Work Permits for Votes

Monday, 25 June 2012 13:58

Work permits for “dreamers” is a political masterstroke. It allows President Obama to cement the Hispanic vote more securely in his coalition and at the same time paints the Republicans as not caring about children. It also takes a tiny step in the direction of fixing our countries biggest current immigration problem: What to do about the twelve million people who are here without documentation?

 

At Rational Immigration we try to support any move that allows people more freedom to live where they choose and President Obama's new policy directive meets that test. It is a step in the right direction.

President Obama's announcement on Friday June 15 that he had instructed the Department of Homeland Security (DHS) to stop deporting Dream Act eligible young people and to begin issuing them two year work permits was touted as a major change toward solving a national humanitarian crisis. In reality it is not that new of a policy. More than a year ago in March of 2011 President Obama announced to great fanfare that he had instructed DHS to stop deporting “dreamers.” And in June of that year DHS issued a memo instructing its agent to focus on people with criminal records. Meanwhile while all of the “nice talk” has been going on on the political side more than a million people have been deported during the Obama Administrations first three years in office. This number is unprecedented. It is more than were deported in eight years of the Bush administration. In fact it is the most people ever deported by any president ever.

On Wednesday Ruben Navarrette wrote a great column titled Obama's Immigration Con Job. In it he points out that “there are four stations of relief for illegal immigrations -- not deporting them, issuing them work permits, granting them permanent residency, and awarding them citizenship. The first one falls under the purview of the executive branch, and the last two under the legislative. The part about issuing work permits is disputed territory..”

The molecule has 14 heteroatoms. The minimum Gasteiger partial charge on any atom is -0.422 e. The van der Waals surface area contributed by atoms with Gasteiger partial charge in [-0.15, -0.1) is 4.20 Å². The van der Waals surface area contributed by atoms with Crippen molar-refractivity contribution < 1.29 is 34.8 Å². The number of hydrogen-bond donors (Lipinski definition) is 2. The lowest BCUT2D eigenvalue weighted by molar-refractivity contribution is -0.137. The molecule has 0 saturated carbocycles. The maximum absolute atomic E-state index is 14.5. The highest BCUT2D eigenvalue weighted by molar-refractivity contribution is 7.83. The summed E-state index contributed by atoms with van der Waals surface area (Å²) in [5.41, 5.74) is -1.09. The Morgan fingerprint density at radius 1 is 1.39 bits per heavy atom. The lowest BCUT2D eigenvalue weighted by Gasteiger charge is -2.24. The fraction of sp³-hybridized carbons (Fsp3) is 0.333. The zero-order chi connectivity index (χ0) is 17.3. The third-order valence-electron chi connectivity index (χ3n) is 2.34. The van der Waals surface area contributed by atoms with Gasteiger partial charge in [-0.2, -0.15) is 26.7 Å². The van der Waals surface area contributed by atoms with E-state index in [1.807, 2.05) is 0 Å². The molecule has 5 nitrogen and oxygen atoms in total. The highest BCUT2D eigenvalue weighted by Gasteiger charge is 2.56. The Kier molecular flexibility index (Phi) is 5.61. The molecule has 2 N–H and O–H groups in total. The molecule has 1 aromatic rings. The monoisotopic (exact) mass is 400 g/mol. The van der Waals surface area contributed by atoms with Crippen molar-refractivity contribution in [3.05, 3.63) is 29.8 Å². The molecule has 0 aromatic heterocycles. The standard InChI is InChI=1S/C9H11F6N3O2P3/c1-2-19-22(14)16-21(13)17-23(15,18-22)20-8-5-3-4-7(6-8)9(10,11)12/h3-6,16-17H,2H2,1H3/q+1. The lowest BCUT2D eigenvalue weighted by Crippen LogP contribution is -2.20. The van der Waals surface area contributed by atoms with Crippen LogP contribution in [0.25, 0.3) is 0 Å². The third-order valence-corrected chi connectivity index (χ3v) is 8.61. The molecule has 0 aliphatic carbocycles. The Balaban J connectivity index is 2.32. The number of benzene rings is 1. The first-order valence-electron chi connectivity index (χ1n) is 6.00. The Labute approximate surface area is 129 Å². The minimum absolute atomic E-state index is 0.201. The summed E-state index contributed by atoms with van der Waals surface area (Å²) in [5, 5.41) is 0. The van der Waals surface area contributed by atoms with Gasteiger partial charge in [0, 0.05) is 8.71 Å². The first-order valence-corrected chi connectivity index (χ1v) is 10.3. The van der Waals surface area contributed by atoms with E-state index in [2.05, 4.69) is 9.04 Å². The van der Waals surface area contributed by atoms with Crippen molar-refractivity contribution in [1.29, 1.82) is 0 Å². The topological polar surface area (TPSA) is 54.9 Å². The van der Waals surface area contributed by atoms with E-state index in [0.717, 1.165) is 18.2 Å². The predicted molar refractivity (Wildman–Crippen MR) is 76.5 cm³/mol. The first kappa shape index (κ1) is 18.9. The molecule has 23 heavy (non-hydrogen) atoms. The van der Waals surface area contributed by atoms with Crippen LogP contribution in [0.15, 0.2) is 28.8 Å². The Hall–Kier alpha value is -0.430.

There are precedents for Presidents claiming the right to act in the “disputed territory” between the legislative and executive branches. In 1995 President Clinton wanted to protect federal land in the western US from mining, grazing and timbering. Congress opposed him for many reasons. But some smart lawyers on his staff found a way to make an end run around Congress. They found an old piece of legislation called the Antiquities Act in which Congress authorized the President to establish “National Monuments” without additional Congressional authorization. All previous Presidents who had used the act had designated areas that were less than a few hundred acres as national monuments. However the original act did not have any size constraint written into it and President Clinton was able to use this loophole to establish among other thing the Grand Staircase-Escalante National Monument at 1.9 million acres without having to ask Congress for enabling legislation.

Early pollingon the issue by Bloomberg showed surprisingly strong support from likely voters. More than 60% said they support the move. This might explain why the President's, mostly Republican, opponents have so far been uncharacteristically quiet. It also is confirmational data for those of us who believe that we are near a tipping point on immigration where the public are going to suddenly start to comprehend that more well organized immigration is good for our economy and our country. Kudos to President Obama for finally taking a political risk and trying to fulfill the promise he made to Hispanic voters in 2008.